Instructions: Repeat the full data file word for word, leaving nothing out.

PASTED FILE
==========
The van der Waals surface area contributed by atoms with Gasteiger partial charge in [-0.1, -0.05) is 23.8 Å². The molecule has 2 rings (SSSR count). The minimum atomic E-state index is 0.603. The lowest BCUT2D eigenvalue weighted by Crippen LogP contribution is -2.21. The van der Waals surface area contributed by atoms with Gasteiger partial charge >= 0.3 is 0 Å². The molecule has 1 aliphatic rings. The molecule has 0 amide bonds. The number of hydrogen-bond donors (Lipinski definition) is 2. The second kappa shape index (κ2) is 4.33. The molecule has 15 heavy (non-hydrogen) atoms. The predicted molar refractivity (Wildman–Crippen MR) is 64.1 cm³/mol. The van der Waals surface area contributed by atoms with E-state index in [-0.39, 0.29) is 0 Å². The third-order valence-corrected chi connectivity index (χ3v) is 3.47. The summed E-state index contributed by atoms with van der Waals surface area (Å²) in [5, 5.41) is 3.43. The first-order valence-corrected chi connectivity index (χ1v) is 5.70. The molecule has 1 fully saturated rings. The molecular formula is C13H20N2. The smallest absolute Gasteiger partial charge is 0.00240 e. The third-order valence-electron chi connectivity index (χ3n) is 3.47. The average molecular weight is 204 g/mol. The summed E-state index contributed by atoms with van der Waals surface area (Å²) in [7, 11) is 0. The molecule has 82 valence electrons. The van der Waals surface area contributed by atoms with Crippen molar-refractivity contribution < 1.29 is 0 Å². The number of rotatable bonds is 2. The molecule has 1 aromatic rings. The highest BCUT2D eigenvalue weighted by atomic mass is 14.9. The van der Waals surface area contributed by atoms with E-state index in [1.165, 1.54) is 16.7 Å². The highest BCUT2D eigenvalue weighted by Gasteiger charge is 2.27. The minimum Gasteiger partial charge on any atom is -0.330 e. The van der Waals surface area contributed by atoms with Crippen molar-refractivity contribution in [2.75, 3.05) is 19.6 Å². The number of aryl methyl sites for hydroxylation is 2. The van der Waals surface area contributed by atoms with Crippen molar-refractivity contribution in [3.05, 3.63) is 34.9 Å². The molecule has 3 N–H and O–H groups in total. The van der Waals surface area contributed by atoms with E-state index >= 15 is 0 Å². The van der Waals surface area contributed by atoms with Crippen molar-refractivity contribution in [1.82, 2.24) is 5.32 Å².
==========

The van der Waals surface area contributed by atoms with Gasteiger partial charge in [-0.1, -0.05) is 23.8 Å². The molecule has 2 rings (SSSR count). The minimum atomic E-state index is 0.603. The lowest BCUT2D eigenvalue weighted by Crippen LogP contribution is -2.21. The van der Waals surface area contributed by atoms with Gasteiger partial charge >= 0.3 is 0 Å². The molecule has 1 aliphatic rings. The molecule has 0 amide bonds. The number of hydrogen-bond donors (Lipinski definition) is 2. The second kappa shape index (κ2) is 4.33. The molecule has 15 heavy (non-hydrogen) atoms. The predicted molar refractivity (Wildman–Crippen MR) is 64.1 cm³/mol. The van der Waals surface area contributed by atoms with E-state index in [-0.39, 0.29) is 0 Å². The third-order valence-corrected chi connectivity index (χ3v) is 3.47. The summed E-state index contributed by atoms with van der Waals surface area (Å²) in [5, 5.41) is 3.43. The first-order valence-corrected chi connectivity index (χ1v) is 5.70. The molecule has 1 fully saturated rings. The molecular formula is C13H20N2. The smallest absolute Gasteiger partial charge is 0.00240 e. The third-order valence-electron chi connectivity index (χ3n) is 3.47. The average molecular weight is 204 g/mol. The summed E-state index contributed by atoms with van der Waals surface area (Å²) in [7, 11) is 0. The molecule has 82 valence electrons. The van der Waals surface area contributed by atoms with Crippen molar-refractivity contribution < 1.29 is 0 Å². The number of rotatable bonds is 2. The molecule has 1 aromatic rings. The highest BCUT2D eigenvalue weighted by atomic mass is 14.9. The van der Waals surface area contributed by atoms with E-state index in [1.165, 1.54) is 16.7 Å². The highest BCUT2D eigenvalue weighted by Gasteiger charge is 2.27. The minimum Gasteiger partial charge on any atom is -0.330 e. The van der Waals surface area contributed by atoms with Crippen molar-refractivity contribution in [2.75, 3.05) is 19.6 Å². The number of aryl methyl sites for hydroxylation is 2. The van der Waals surface area contributed by atoms with Crippen molar-refractivity contribution in [3.05, 3.63) is 34.9 Å². The molecule has 3 N–H and O–H groups in total. The van der Waals surface area contributed by atoms with E-state index >= 15 is 0 Å². The van der Waals surface area contributed by atoms with Crippen molar-refractivity contribution in [1.82, 2.24) is 5.32 Å².